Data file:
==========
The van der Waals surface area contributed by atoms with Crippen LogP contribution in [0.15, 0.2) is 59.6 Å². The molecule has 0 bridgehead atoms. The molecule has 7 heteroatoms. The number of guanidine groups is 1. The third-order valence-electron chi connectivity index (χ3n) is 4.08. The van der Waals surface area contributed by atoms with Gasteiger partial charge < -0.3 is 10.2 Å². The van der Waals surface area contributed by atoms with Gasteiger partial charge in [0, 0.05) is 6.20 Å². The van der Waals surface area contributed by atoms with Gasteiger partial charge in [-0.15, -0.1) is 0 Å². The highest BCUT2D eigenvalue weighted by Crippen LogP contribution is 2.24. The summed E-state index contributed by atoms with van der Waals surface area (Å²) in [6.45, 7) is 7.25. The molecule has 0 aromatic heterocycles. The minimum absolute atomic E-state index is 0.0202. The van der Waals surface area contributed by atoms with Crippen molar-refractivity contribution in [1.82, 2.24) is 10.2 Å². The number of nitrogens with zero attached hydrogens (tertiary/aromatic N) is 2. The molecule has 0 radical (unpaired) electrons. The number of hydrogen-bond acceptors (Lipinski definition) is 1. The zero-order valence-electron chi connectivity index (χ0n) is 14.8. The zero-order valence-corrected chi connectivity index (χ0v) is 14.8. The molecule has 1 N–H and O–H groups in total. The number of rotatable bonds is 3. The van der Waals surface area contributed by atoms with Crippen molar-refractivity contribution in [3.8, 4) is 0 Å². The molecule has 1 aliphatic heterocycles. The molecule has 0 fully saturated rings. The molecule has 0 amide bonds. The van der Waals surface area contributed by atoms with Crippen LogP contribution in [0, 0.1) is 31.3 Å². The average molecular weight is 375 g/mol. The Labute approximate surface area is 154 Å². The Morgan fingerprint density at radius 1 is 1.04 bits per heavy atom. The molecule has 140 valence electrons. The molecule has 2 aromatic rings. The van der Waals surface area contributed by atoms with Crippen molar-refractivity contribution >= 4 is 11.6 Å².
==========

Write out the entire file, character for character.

The van der Waals surface area contributed by atoms with Crippen LogP contribution in [0.15, 0.2) is 59.6 Å². The molecule has 0 bridgehead atoms. The molecule has 7 heteroatoms. The number of guanidine groups is 1. The third-order valence-electron chi connectivity index (χ3n) is 4.08. The van der Waals surface area contributed by atoms with Gasteiger partial charge < -0.3 is 10.2 Å². The van der Waals surface area contributed by atoms with Gasteiger partial charge in [0, 0.05) is 6.20 Å². The van der Waals surface area contributed by atoms with Gasteiger partial charge in [-0.15, -0.1) is 0 Å². The highest BCUT2D eigenvalue weighted by Crippen LogP contribution is 2.24. The summed E-state index contributed by atoms with van der Waals surface area (Å²) in [6.45, 7) is 7.25. The molecule has 0 aromatic heterocycles. The minimum absolute atomic E-state index is 0.0202. The van der Waals surface area contributed by atoms with Crippen molar-refractivity contribution in [1.82, 2.24) is 10.2 Å². The number of nitrogens with zero attached hydrogens (tertiary/aromatic N) is 2. The molecule has 0 radical (unpaired) electrons. The number of hydrogen-bond acceptors (Lipinski definition) is 1. The zero-order valence-electron chi connectivity index (χ0n) is 14.8. The zero-order valence-corrected chi connectivity index (χ0v) is 14.8. The molecule has 1 N–H and O–H groups in total. The number of rotatable bonds is 3. The van der Waals surface area contributed by atoms with Crippen molar-refractivity contribution in [3.8, 4) is 0 Å². The molecule has 1 aliphatic heterocycles. The molecule has 0 fully saturated rings. The molecule has 0 amide bonds. The van der Waals surface area contributed by atoms with Crippen LogP contribution in [0, 0.1) is 31.3 Å². The average molecular weight is 375 g/mol. The Labute approximate surface area is 154 Å². The Morgan fingerprint density at radius 1 is 1.04 bits per heavy atom. The molecule has 140 valence electrons. The molecule has 2 aromatic rings. The van der Waals surface area contributed by atoms with Crippen molar-refractivity contribution >= 4 is 11.6 Å².